When the Mid County Fire Protection District Board discussed the possibility of making changes to its fire safety ordinances last month, it struck a chord with community members and other fire officials.
The possibility of moving forward with the proposed changes is drawing attention from other local fire protection districts. Osage Beach Fire Protection District Chief Jeff Dorhauer does not support the changes, but said that he and his staff will still aid Mid County if the changes are approved. "What is going on in Mid County is a travesty and due to this, those citizens need someone they can count on, if it is the Osage Beach Fire Protection District, so be it," he said.
Board members Mike High and Rod Sederwall are focused on whether Mid County has the right to enforce building codes. "It is beyond our scope of authority," High claims. Both High and Sederwall feel the county should only enforce fire safety codes, not building codes.
In the safety ordinance draft High presented the board in October, only eleven codes existed, all of which were residential fire safety codes. He proposed to do away completely with commercial codes.
In a meeting with the Lake Sun on Nov. 6, High and Sederwall presented a new draft which included 16 codes, eleven of which were the original residential codes and five new commercial codes.
According to Sederwall, a retired Missouri Highway Patrol officer, his years of law enforcement experience taught him to "not go outside of [the law], you change it."
In the list of reasons to why these changes are proposed it reads, "2006 International Building Code Inspections are costing MCFPD considerably more than fees collected." Even though the budget seems to be a driving force in the proposed changes, both High and Sederwall suggest that the idea of authority is a bigger factor. "It's not about the budget. It's about the authority to do it," Sederwall said.
Sederwall also has issues with the current codes because he fears it is impossible to inspect for all the codes that are enforced. "If you require something, you need to inspect for it," he said.
Osage Beach Fire Protection District will continue to send back up to fires in Mid County's district even if they change their codes, but will have to weigh the risks more heavily.
"We provide mutual aid to many district's around the lake that do not enforce building codes, Mid County would be no different in this aspect. Like all fires that we respond to we, have to look at the 'risk vs benefit' with our actions," Dorhauer said. "We will risk a lot to save a lot and will risk little to save little. When we get into areas that do not have adequate codes this has to be looked at when you develop your plan of attack, areas without building codes will tip the scale on the risk side quicker than those with codes. These areas would call for more of a defensive attack if no lives are in danger than those will some codes and protection in place."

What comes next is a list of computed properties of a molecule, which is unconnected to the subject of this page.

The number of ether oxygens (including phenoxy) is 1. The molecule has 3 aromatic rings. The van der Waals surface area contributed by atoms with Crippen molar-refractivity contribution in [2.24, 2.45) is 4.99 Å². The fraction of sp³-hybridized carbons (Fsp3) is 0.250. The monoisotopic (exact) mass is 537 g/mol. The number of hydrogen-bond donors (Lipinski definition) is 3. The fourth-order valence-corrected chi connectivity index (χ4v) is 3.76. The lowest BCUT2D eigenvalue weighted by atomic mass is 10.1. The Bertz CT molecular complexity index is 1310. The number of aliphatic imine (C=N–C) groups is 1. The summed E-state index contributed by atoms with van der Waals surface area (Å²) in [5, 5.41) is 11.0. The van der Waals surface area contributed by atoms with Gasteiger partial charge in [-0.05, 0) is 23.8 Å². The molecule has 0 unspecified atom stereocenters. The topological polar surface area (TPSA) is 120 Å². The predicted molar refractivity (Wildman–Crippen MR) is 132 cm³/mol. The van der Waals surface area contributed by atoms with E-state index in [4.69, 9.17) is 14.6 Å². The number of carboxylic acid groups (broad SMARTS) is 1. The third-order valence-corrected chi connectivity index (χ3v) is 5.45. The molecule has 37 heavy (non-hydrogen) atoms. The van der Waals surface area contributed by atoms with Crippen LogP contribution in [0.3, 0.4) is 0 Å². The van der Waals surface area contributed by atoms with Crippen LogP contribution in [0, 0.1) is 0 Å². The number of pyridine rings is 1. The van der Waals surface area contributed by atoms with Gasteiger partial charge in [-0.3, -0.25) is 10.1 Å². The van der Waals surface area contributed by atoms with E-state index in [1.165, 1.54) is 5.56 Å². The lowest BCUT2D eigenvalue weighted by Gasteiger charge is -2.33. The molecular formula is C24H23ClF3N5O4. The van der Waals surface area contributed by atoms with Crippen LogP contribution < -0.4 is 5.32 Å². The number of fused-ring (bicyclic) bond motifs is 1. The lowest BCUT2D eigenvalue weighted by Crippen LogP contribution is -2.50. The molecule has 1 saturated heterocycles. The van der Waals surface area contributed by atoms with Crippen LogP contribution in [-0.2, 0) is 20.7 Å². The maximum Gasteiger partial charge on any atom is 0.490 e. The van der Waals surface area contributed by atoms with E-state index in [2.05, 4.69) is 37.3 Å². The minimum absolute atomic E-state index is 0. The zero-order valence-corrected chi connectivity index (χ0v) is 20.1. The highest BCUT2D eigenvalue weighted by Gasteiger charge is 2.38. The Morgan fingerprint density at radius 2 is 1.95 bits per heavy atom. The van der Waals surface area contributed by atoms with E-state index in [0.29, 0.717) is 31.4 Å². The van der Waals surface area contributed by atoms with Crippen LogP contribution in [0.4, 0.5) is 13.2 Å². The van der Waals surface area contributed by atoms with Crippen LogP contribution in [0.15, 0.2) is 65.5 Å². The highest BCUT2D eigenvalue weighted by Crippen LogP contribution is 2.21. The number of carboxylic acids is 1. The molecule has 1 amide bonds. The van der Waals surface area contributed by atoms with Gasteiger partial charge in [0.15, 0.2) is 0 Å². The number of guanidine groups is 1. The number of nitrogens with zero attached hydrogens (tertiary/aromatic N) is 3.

Page 2 of 2 - Fifty-seven fire protection districts in the state of Missouri follow the International Building codes, including Mid County. "Codes and changes in codes have come about due to some devastating and deadly fires over the history of the United States. If we do not learn from our past, if we do not learn from our mistakes then we are destined to repeat them," Dowhauer added. "Codes are in place to protect the public and to protect your first responders."
The newest version of the proposed changes includes a disclaimer that reads, "It is the recommendation of MCFPD that all contractors/builders/home owners follow the current International Building Code including Electrical for the safety of life and protection of property." If the changes are passed, the International Building Code would not be enforced, but simply recommended.
High and Sederwall hope that the current proposed changes open up communication on this topic and are merely the beginning. "We hope to use this as a starting point to get the ball rolling," High said.
The board is scheduled to discuss the proposed changes at length at its next meeting on Nov. 15.